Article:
I leave, I’ll make a way for you and a place for you, with me, always.’
It is no different now.  With every tragedy we feel alone; certain that nobody else 
understands.  With every fear and doubt, every failure, every mistake, we so easily 
consider ourselves unloveable.  But at Christmas, Jesus comes.  From the manger in 
a crowded town to the cross on a crowded hill to the empty tomb in the lonely garden, 
he tells us, ‘You are not alone! I’m here now. It’s alright.  I understand and I love you.’
Yes, Christmas can seem lonely when troubles surround and isolate us.  But the Christ 
child refutes it all.  He is here and we are not alone.  Merry Christmas!

You can read more articles by Dr. Leap at his website  Be sure to 
check it out!

Martyrion Obedience

And He ordered him to tell no one, "But go and show yourself to the priest and make an offering for your cleansing, just as Moses commanded, as a testimony to them." (Luke 5:14 NASB)

Jesus had miraculously and immediately healed this man who was filled with leprosy. What you would expect is that Jesus would want the good publicity, and send him to tell everyone. Instead, Jesus said not to tell anyone, and He sent him to the priest. 

There was an entire ritual associated with a leper who was healed. The seven day ritual of cleansing helped the cleansed person transition back into the community. According to Leviticus 14, the priest was to go outside the camp with the leper, examine him, and, if he appeared to be healed, begin the ritual of cleansing that would restore him to fellowship in the community. 

When Jesus sent him to the priest, he said it was "as a testimony to them". Who is the "them" to whom He is referring? The priests. Jesus wanted the healed leper to testify to the priests. The word He chose for testify is "martyrion". It's a Greek word that comes from the root word "martys", indicating a legal witness as well as one who is willing to bear witness to the truth of the testimony by their very lives.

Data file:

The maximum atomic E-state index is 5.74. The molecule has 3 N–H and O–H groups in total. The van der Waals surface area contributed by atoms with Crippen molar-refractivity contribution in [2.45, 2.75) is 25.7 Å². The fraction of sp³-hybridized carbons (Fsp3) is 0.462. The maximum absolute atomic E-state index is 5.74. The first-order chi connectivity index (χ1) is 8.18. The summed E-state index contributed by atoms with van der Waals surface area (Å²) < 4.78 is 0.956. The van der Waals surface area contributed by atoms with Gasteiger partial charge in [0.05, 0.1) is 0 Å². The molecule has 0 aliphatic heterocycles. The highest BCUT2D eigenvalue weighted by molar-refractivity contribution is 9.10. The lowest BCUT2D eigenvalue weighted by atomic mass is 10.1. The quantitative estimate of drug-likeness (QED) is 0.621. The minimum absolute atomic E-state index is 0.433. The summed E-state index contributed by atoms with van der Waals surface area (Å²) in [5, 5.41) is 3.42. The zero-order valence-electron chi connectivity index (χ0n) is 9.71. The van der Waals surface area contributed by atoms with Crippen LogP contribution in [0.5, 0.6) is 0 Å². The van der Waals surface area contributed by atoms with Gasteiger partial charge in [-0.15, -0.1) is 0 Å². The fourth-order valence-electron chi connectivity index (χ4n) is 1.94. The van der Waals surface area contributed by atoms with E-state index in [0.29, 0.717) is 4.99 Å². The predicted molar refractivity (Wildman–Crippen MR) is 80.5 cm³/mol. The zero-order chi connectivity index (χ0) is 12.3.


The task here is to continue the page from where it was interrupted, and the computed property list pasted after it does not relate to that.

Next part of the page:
Jesus was sending this man to the very people least likely to want to hear of Jesus's miracle and asking him to testify of Jesus's healing power regardless of the cost. He would be going to the ones who had the power to exclude him or bring him home cleansed, and to tell them what they did not want to hear. It took considerably more faith and courage to tell the priest than to tell his friends and family. 

Obedience was not optional if he wanted to be restored. There's a mouthful of truth right there, isn't it? It bears repeating. 

Obedience is not optional if we want to be fully restored. 

With what bit of obedience do you struggle? What is Jesus asking of you that seems insurmountably hard?  Pray today for hearts willing to obey no matter the cost and feet that hit the road running to get the job done. 

Worthy Words

Words. Where are they when you need them?  "I can't think of anything to blog about," I moaned. Ryan had a pretty simple solution. "Maybe you shouldn't blog about anything then." The whole idea of needing words I couldn't find  started me thinking about all the words I use during the day, and how some words are absolutely worth saying, and some are a total waste of time. 

It's the words worth saying that I want. Words that affirm, encourage, comfort, support, and inform are all words that are likely worth saying. Of course, I think all the words I use telling patients what to do and why are worth saying, but sometimes I wonder if I'd be more effective with a few less worlds.  Maybe what I need is one of those short phrases that can clatter around in your head for ages. Some years ago, I was standing outside a conference room with Brad Beck when he asked me,"Where is your margin?" (Margin = the space around the edges of your scheduled life where God has room to work) It was like a word straight from God. I didn't have any margin. Every minute of my life was jam packed. It was one of those phrases that stuck in my head until I made some much-needed changes. Not long ago, I was looking at my schedule, trying to squeeze one more thing into a too-full week, when Brad's words came back to me again. "Where is your margin?" Lost again. That's where it is. (Thanks, Brad. You are still in my head after more than a decade, and I appreciate the help!)